• Hey, Huge Brand: I don't want to know that your social media outreach is being run by interns who love Gossip Girl, reality television and clubbing.
Seriously, some of what we're seeing is authentically bad stuff ... authentically ego-centric...authentically self-serving garbage. Further, too much reality can be a bad thing. We don't need more of this.

Without a doubt, we all love authentic good: Especially when it's not misleading or a smoke screen for the bad; Especially if it involves daisies, puppies and children. Authentically good stuff makes people feel better about interacting with you or your brand. It brings them back for more, and encourages them to tell others about your greatness.

At the same time, there are probably some authentically bad aspects of each one of us that might be better left unseen... or dare I say it -- repented of and remedied! ;-)

In the end, I'm sticking to my assertion that in emerging channels, people only want a level of insight into you that makes them feel more secure and confident investing themselves as your friend. (Note: Investment = giving you their time, attention, follows, engagement, recommendations, ranking, referrals, sharing your content, purchasing, etc.)

Strike this balance and you're off to a great start.

Make Transparency Your Friend

In my last post, I tried to define this notion of "transparency" as context for a few other posts. Smart companies understand that emerging channels demand a greater level of openness and transparency than we have historically provided to customers. They embrace the pressure to perform well in highly visible channels - using it as impetus to identify broken aspects of customer experience and fix things -- rather than continue the way they always have. They recognize the opportunity these channels present to serve customer needs, build stronger relationships and strengthen brand affinity.

A number of brands do this well today. On Twitter alone, it's easy and fun to engage with brands like @zappos @comcastcares , @southwestair @virginamerica @dell and others. Check out Best Buy CMO Barry Judge's blog and the activities at both My Starbuck's Idea and Best Buy's Idea Exchange for crowd-sourcing and customer co-creation. None of these brands claim they get it right all the time. But when they do mess up, it's refreshing to them say, say "Hey - sorry we messed up!" "We're learning." "Here's what we're doing about this problem." and "Here's how we'll make it right.". It's awesome to talk to companies who embrace responsibility as they work to help create satisfied customers. For these companies, transparency is a friend.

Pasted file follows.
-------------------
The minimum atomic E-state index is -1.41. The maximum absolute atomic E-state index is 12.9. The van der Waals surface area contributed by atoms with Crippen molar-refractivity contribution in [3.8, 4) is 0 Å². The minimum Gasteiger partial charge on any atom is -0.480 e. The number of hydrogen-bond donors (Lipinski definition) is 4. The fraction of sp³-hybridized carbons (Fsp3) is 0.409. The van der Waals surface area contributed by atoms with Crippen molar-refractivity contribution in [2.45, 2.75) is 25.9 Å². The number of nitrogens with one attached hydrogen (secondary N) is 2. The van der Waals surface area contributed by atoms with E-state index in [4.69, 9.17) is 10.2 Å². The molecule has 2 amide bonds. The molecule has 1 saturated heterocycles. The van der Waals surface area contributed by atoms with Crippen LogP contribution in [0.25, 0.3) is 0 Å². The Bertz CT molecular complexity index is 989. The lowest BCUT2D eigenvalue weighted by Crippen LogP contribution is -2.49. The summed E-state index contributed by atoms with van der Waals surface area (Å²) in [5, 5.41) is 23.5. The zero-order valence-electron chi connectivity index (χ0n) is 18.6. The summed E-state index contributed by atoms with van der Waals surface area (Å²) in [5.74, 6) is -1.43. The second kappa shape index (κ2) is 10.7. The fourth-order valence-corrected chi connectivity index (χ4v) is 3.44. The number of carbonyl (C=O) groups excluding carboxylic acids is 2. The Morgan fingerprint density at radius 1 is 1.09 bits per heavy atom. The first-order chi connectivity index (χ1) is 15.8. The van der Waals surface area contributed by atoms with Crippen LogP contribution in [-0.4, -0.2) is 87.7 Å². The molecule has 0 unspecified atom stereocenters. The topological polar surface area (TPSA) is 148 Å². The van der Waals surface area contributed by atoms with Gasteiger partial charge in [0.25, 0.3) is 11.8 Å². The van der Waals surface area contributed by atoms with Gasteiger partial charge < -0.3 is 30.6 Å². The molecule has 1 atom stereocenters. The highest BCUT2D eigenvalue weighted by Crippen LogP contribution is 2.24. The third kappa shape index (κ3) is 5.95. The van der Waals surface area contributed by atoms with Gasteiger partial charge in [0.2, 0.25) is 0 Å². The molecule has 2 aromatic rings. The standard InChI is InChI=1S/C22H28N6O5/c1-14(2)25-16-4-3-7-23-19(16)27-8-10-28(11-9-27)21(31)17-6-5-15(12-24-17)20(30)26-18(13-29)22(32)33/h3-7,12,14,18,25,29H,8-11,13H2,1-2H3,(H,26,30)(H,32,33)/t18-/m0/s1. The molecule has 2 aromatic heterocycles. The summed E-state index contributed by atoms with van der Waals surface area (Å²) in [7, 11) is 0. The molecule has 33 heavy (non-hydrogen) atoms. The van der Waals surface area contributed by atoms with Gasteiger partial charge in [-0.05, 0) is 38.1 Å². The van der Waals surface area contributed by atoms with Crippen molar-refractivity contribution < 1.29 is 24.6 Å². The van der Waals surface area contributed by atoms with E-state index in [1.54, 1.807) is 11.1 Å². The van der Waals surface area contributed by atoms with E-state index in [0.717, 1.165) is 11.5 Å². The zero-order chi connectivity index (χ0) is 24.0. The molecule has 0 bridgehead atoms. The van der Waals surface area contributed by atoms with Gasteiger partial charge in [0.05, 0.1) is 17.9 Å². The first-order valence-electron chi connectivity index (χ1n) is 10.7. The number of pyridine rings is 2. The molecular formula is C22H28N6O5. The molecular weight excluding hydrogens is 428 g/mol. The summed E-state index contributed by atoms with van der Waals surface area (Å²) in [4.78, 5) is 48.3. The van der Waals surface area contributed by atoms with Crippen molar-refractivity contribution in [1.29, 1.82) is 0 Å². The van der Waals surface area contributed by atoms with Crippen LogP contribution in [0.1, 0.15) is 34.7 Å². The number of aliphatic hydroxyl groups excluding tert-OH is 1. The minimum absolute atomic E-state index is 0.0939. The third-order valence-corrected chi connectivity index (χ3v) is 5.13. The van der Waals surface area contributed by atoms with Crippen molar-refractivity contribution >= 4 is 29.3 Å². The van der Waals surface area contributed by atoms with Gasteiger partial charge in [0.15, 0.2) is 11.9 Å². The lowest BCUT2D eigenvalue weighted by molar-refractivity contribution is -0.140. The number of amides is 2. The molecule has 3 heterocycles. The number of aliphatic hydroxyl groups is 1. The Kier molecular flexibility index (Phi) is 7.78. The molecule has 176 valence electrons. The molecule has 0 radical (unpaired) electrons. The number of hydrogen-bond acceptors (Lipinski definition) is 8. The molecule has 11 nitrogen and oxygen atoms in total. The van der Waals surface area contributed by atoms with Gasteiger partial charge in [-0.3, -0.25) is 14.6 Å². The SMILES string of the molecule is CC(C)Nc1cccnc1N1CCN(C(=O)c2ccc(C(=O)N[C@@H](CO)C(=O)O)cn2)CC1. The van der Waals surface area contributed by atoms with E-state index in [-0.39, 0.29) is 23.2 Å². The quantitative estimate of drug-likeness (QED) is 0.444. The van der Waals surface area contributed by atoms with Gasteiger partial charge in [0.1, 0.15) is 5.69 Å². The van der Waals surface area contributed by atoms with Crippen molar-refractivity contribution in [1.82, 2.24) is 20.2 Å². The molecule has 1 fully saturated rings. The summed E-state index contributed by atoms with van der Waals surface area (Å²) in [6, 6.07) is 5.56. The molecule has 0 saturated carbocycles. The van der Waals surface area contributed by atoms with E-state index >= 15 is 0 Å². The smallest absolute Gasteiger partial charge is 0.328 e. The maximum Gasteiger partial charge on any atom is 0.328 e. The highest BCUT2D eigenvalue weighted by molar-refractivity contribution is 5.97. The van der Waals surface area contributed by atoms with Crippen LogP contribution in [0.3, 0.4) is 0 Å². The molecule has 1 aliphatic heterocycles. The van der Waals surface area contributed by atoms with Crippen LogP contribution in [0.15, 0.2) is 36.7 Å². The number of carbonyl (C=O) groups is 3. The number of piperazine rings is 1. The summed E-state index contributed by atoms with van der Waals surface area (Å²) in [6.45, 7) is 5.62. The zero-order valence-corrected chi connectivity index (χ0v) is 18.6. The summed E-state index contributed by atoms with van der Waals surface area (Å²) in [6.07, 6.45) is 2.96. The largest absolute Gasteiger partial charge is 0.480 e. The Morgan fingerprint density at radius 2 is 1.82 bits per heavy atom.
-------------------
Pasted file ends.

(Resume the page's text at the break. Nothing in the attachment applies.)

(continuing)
Unfortunately, conpanies like these are still the exception, rather than the rule in most emerging media channels. The truth is, many companies who have become active in social media (blogging, twitter, facebook, etc.) will privately admit to being terrified of having an increased level of transparency with customers.

While it's natural to have a healthy fear of increased exposure, some companies become so preoccupied with looking transparent and authentic, they lose focus completely. In an effort to use these channels to generate PR and spin, they may fail to engage as the medium demands: becoming more open and accessible; harnessing the power of the tools to bolster service and support; building relationships and driving brand advocacy. For these companies, transparency becomes the enemy.

We don't need to mention names ... Do a quick audit yourself of the posts, tweets and status updates of a few major brands. It doesn't take more than a page or two to figure out who's really tapped in to their network and who is not. Check for dialog. Check for responses, and look at how the posts are worded. Is there conversation? Resolution? Are they broadcasting 140 character versions of press releases? Do you feel like you're being force fed a marketing campaign in tiny little chunks? Are they attempting to buy followers? Are they focused on quality interactions? Do you recognize people? Does the chatter seam meaningful? It's pretty easy to tell where the brand is at. Next, ask yourself: "Would I follow this brand?" If you wouldn't -- take note of why and remember it.

This isn't just about corporations, but the agencies that serve them, as well. Ad Age did a fantastic piece this week highlighting the hypocrisy of agencies promoting Twitter. And that's just scratching the surface of a pandemic of agency hypocrisy in emerging media. In many cases, the lights are on, but nobody's home.